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Thailand February 23, 2005
H.E. Thaksin Shinawatra
Office of the Prime Minister
Thanon Nakhon Pathom
Kingdom of Thailand
Fax: (011.66.2) 280-0858
The Overseas Press Club of America (OPC) writes to express serious concern for press freedom in Thailand, particularly in the wake of the fatal shooting of journalist, Pongkiat Saetang, who was murdered by gunmen on February 15 near a market in Had Yai in the Songkhla Province.
There is evidence to believe Saetang was targeted as a journalist for his work as editor of the
bi-monthly newspaper, Had Yai Post. The assailants shot Pongkiat twice in the back while he was riding his motorcycle near Thungsao Market at around 8:30 a.m., according to The Nation newspaper, which quoted local police. The Bangkok-based Southeast Asian Press Alliance reported that Pongkiat was pronounced dead on the scene, and the gunmen fled by motorcycle.
The 54-year-old editor was known for his scathing opinions about local political corruption.
He had written about how his stories angered local leaders. His reporting prompted anonymous telephone threats, according to his wife, Suchin Saetang. “Any journalist…who writes about corruption and nepotism will feel in danger if the police do not shed light on this case and consider all possible motives,” Reporters Without Borders warned in its letter to Thai Interior Minister Bhokin Bhalakula.
The International Federation of Journalists, which represents 500,000 reporters in 110 countries, joined the chorus of protest. “We are outraged by this cruel and cowardly attack and demand that immediate steps are taken to find those responsible and swiftly bring them to justice” said IFJ President Christopher Warren.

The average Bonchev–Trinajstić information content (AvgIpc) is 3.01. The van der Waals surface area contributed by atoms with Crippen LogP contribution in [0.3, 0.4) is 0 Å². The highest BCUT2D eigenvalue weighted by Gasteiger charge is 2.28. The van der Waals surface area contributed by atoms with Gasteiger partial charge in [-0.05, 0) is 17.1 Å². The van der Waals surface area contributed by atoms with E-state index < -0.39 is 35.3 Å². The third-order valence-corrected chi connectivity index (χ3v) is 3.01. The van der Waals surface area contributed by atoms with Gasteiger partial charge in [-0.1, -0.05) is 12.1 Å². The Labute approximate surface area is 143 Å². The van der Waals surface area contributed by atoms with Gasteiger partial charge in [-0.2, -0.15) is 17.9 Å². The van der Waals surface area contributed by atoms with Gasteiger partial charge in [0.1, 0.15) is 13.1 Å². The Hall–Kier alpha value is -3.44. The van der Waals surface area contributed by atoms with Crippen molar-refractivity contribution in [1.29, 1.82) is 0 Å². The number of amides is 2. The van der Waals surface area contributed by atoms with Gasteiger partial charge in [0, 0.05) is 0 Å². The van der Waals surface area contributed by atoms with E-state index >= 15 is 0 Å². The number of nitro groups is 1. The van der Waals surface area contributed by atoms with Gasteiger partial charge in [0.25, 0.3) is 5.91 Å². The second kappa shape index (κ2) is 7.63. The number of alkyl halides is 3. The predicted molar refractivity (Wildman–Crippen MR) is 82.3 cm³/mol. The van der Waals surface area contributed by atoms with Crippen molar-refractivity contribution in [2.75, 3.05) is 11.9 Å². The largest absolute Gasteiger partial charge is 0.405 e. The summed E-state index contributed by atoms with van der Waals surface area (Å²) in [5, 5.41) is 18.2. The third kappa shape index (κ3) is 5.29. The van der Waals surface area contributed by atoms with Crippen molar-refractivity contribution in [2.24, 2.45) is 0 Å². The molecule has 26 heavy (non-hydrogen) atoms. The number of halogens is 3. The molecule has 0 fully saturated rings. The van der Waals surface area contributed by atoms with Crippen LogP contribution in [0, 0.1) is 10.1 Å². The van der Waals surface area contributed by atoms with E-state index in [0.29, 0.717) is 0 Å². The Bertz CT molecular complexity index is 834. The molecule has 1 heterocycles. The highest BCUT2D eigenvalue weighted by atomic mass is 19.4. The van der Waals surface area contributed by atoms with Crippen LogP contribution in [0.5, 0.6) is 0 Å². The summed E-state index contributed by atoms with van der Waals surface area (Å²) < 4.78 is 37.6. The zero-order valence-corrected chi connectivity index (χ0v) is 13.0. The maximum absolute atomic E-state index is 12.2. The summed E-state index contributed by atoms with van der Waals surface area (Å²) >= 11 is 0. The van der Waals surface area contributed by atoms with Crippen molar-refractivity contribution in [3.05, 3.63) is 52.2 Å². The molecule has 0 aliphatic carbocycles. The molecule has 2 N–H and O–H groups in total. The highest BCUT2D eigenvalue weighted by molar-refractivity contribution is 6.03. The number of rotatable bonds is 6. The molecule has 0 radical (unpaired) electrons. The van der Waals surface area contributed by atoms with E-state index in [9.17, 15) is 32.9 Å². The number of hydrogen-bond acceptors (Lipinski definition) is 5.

The OPC joins The Thai Journalists Association and the Southern Journalists Association of Thailand, to which Pongkiat belonged, in condemning Saetang’s murder, and we call on your leadership and the Thai national police to conduct a fair and open investigation into the case.
The OPC also would like to know the progress of the unsolved murder of journalist, Surapong Ritthi, who was killed on February 11, 2003. A man who followed him into a grocery store near the famous Patong beach and shot him twice in the head before fleeing killed Ritthi, 43, a correspondent for the national daily, Thai Rath, in the southern province of Phuket. The journalist had written about illegal activities in the local entertainment and gambling industry.
These murders are a paramount concern. But, in a similar vein, we are disturbed about the seeming change in attitude that your administration has taken to press freedom in your country. In a May 2004 speech to Thai reporters, you said, “You media people have to believe me…Today, serving the country is more important than sending your news dispatches daily to your editors. Think before you do anything that damages the country.”
Your Excellency, your country will be best served by ensuring that its people are fully informed, and we media people remain convinced that our daily dispatches serve precisely that purpose.
With scores of nations from around the world rallying to the critical needs of Tsunami Relief, we believe this is a perfect opportunity for you to demonstrate your commitment to the fundamental principles of professed freedom — in addition to upholding Thailand’s longstanding legal and constitutional protections for the media.
We look forward to your response.
Bill Collins Larry Martz
Freedom of the Press Committee
cc: Sakthip Krairksh
Ambassador of Thailand to the U.S.A.
Embassy of the Kingdom ofThailand
1024 Wisconsin Avenue, NW (Suite 401)
Washington, DC 20007
Fax: (202) 944-3611
The Permanent Representative
Permanent Mission of the Kingdom of Thailand
to the United Nations
351 East 52nd Street
New York, NY 10022
Fax: (212) 688-3029
Darryl N. Johnson
U.S. Ambassador to Thailand
Embassy of the United States of America
120 Wireless Road, Bangkok
Fax: (011.66.2) 254-2990
The Editor, The Bangkok Post
The Editor, The Nation